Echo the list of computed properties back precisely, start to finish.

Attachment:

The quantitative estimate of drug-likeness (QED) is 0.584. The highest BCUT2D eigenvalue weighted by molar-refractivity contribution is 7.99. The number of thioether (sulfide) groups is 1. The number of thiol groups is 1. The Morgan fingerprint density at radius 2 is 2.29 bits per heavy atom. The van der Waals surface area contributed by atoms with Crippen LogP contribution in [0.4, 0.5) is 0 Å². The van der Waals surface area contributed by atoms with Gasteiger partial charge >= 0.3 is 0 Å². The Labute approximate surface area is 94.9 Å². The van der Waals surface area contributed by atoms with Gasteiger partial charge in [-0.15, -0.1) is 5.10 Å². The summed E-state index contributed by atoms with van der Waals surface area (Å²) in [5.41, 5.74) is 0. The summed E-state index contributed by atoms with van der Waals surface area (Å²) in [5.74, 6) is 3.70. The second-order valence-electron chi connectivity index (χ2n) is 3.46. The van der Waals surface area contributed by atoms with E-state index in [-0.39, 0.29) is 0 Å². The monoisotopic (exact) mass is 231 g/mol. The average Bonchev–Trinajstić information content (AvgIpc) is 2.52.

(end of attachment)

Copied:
The quantitative estimate of drug-likeness (QED) is 0.584. The highest BCUT2D eigenvalue weighted by molar-refractivity contribution is 7.99. The number of thioether (sulfide) groups is 1. The number of thiol groups is 1. The Morgan fingerprint density at radius 2 is 2.29 bits per heavy atom. The van der Waals surface area contributed by atoms with Crippen LogP contribution in [0.4, 0.5) is 0 Å². The van der Waals surface area contributed by atoms with Gasteiger partial charge >= 0.3 is 0 Å². The Labute approximate surface area is 94.9 Å². The van der Waals surface area contributed by atoms with Gasteiger partial charge in [-0.15, -0.1) is 5.10 Å². The summed E-state index contributed by atoms with van der Waals surface area (Å²) in [5.41, 5.74) is 0. The summed E-state index contributed by atoms with van der Waals surface area (Å²) in [5.74, 6) is 3.70. The second-order valence-electron chi connectivity index (χ2n) is 3.46. The van der Waals surface area contributed by atoms with E-state index in [-0.39, 0.29) is 0 Å². The monoisotopic (exact) mass is 231 g/mol. The average Bonchev–Trinajstić information content (AvgIpc) is 2.52.